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PRESIDENT THOMAS JEFFERSON - THIRD PERSON AUTOGRAPH LETTER 04/30/1812 - HFSID 285995

THOMAS JEFFERSON Jefferson handwrote, signed and dated this letter from Monticello in 1812 to James Leitch, a merchant in Charlottesville, Virginia. He wrote that he wanted a bottle of olive oil for an upcoming trip: "The more of it he can spare in silver, the more convenient it will be for the road.

Sale Price $25,200.00

Reg. $28,000.00

Condition: lightly soiled, otherwise fine condition
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THOMAS JEFFERSON
Jefferson handwrote, signed and dated this letter from Monticello in 1812 to James Leitch, a merchant in Charlottesville, Virginia. He wrote that he wanted a bottle of olive oil for an upcoming trip: "The more of it he can spare in silver, the more convenient it will be for the road." Jefferson was fascinated by the olive plant and ate olive oil regularly; it's one of the reasons he lived to 83 in a time when the average lifespan was 40.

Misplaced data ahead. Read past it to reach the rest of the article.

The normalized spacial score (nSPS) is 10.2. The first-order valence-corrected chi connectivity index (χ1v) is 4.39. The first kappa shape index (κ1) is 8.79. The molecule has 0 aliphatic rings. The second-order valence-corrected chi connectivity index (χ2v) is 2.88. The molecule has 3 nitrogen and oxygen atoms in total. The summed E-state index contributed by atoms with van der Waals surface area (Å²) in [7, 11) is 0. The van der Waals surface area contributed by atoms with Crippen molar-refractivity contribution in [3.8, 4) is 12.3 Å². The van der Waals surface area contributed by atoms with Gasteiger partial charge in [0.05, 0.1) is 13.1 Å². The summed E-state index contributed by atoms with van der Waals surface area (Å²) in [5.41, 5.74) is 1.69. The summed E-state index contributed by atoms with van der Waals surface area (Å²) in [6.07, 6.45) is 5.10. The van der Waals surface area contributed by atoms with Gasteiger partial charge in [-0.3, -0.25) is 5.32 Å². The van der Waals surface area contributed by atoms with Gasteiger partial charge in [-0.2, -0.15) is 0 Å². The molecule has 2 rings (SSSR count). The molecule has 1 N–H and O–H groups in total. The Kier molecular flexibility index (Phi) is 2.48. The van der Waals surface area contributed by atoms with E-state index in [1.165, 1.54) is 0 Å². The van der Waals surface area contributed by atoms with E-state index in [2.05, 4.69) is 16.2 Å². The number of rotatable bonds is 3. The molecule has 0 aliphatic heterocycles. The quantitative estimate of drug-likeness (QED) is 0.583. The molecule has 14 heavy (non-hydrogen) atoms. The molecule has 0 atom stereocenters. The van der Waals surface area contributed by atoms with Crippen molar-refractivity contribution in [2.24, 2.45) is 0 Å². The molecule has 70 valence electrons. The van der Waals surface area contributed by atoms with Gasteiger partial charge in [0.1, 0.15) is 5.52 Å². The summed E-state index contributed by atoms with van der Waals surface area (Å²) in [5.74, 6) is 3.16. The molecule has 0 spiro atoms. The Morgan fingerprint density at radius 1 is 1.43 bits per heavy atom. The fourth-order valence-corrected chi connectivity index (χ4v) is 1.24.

Third-person autograph letter signed "Th. Jefferson", 1p, 7x4. Monticello, April 30, 1812. Addressed on verso by Jefferson to "Mr. Leitch". In full: "Th. Jefferson understanding that Mr Leitch has olive oil, will be glad of a bottle of it. Being to set out on a journey within 2 or 3 days he asks the favor of him to change the inclosed bill [not included]. The more of it he can spare in silver, the more convenient it will be for the road." JAMES LEITCH was a merchant in Charlottesville, Virginia. The Leitch Storehouse still stands at 230-218 Court Square in downtown Charlottesville. Two miles southeast of Charlottesville, Monticello was built on land that Jefferson had inherited from his family. Designed by Jefferson, construction on Monticello began in 1769 but continued for decades as Jefferson added to the house. Olive oil was a necessity in the Jefferson household. His 1,000-foot-long kitchen garden terrace at Monticello was an experimental laboratory where he cultivated 70 different species and 250 varieties of vegetables. He referred to the olive as "the richest gift of heaven" and "the most interesting plant in existence." In 1800, the average life span was 40. Jefferson's vegetable diet helped him live until the age of 83. Signature in fine condition. Writing dark and clear. Originally cut at upper right with tears in right blank portion and at left center, the letter has been repaired. Vertical folds had separated, which were tape repaired on verso with light tape stains showing through touching some text. Creased and torn at blank right margin, also repaired. Lightly soiled. 1-inch horizontal cut (all intact) touches date. Otherwise in fine condition.

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